“Final Preparations” — Building on Things that go Bump…

By Ernest Kearney  —   There is nothing so evasive as engendering effective and credible dread in a live theatre environment.

Films have it easy.

The screen looms over its audience transforming the slightest fright into a towering terror, the near total darkness of the house isolates us, the manipulation of the milieu is so complete and intense as to be the most efficient of tools in heightening and exploiting suspense.

Consider the contribution of John Williams’ theme for Jaws or the disturbing and relentless audio battering sequences in William Friedkin’s The Exorcist devised by Gonzalo Gavira; such as the cracking of Linda Blair’s neck bones in the infamous head-spinning scene.

Live theatre has no such dominance over its audience’s senses and the ever-visible presence of fellow theatregoers allows for the security our species has always found in the herd.

So, Christopher Lyons’ short one-act, Final Preparations,  faces its challenges.

But Lyons, who also directs, starts off wisely enough, with the sounds of a deadly car “accident” occurring in the pre-show blackness.

From there the piece unfolds like a fairly good Night Gallery episode, opening with a spooky setting in a mortuary and the introduction of an odd mortician, aptly named “Poe,” who enjoys conversing with his clientele. In this case an eleven-year-old piano virtuoso who died in the car crash with her mother.

Lyons maintains a respectable level of creepiness with a smart use of blackouts and a nicely-worked sound score of “things going bump in the night.”

Silver Medal (via The TVolution)A revelation about the secret sideline Poe operates ups the ante — as far as the unsettling mood goes — and sets the stage for an ending right out of the pages of Eerie Magazine.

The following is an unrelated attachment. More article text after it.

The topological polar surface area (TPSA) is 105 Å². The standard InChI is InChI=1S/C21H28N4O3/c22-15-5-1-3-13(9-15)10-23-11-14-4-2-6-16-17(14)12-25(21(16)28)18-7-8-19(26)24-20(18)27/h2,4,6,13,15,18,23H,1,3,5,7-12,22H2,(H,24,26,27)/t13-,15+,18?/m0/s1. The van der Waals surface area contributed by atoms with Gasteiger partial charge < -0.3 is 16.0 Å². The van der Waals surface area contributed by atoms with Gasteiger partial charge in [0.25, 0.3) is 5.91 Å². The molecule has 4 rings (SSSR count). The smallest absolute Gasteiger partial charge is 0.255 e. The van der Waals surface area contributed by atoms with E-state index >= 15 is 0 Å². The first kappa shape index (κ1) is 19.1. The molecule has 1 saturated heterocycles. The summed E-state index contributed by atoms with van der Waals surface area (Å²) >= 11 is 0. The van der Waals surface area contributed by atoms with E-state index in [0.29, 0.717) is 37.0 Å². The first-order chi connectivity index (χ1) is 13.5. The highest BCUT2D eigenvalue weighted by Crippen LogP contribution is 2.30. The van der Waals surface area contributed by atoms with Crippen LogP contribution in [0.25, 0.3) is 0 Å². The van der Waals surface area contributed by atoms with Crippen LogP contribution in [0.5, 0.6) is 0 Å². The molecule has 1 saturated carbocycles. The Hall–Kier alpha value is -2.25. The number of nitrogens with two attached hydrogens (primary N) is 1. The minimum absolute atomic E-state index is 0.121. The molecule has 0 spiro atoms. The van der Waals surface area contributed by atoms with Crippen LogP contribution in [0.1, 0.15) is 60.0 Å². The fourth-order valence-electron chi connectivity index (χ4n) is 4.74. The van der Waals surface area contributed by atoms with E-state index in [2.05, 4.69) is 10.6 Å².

Overall, the show would have profited if Lyons’ performance had been a bit more grounded, and if he had built on the repeated blackouts, when both he and the audience were forced to fend off the horrors hidden in the darkness with only a flashlight’s weak beam as the sole light force.

Nevertheless, the show functioned well and dishes up a tidy serving of goosebumps: for that a SILVER MEDAL.

♦     ♦     ♦

Final Preparations

Played During The Hollywood Fringe Festival 2018.

For More About this Show and Updated Fringe Events Click HERE.


Like us on Facebook

Follow us on Twitter @theTVolution

Please Subscribe to our Newsletter

(Box on the Left Rail)
We Thank You for Supporting the Voices of TheTVolution

Looking for More Events? Click HERE


What is Hollywood Fringe Festival 2018? Click HERE and learn more.

Looking for More Stage Reviews? Click HERE.

Written by

An award-winning L.A. playwright and rabble-rouser of note who has hoisted glasses with Orson Welles, been arrested on three continents and once beat up Charlie Manson. His first play, "Among the Vipers" was a semi-finalist in the Julie Harris Playwriting Competition and was featured in the Carnegie-Mellon Showcase of New Plays. It was produced at the NPT Theater in Ashland, Oregon and Los Angeles’ celebrated Odyssey Ensemble Theatre. His following play, “The Little Boy Who Loved Monsters” was produced at The Hollywood Actors Theater, where he earned praise from the Los Angeles Times for his “…inordinately creative writing.” The play went on to numerous other productions including Berlin’s The Black Theatre under the direction of Rainer Fassbinder who wrote in his program notes of Kearney, “He is a skilled playwright, but more importantly he is a dangerous one.” Ernest Kearney has worked as literary manager or as dramaturge for among others The Hudson Theater Guild, Nova Diem and the Odyssey Ensemble Theatre, where he still serves on the play selection committee. He has been the recipient of two Dramalogue Awards and a finalist or semi-finalist, three times, in the Julie Harris Playwriting Competition. His work has been performed by Michael Dunn, Sandra Tsing Loh, Jack Colvin and Billy Bob Thornton, and to date, either as playwright or director, he has upwards of a hundred and thirty productions under his belt, including a few at the Bob Baker Marionette Theater as puppeteer. Kearney remains focused on his writing, as well as living happily ever after with his lovely wife Marlene. His stage reviews and social essays can be found at TheTVolution.com and workingauthor.com. Follow him on Facebook.

No comments


This site uses Akismet to reduce spam. Learn how your comment data is processed.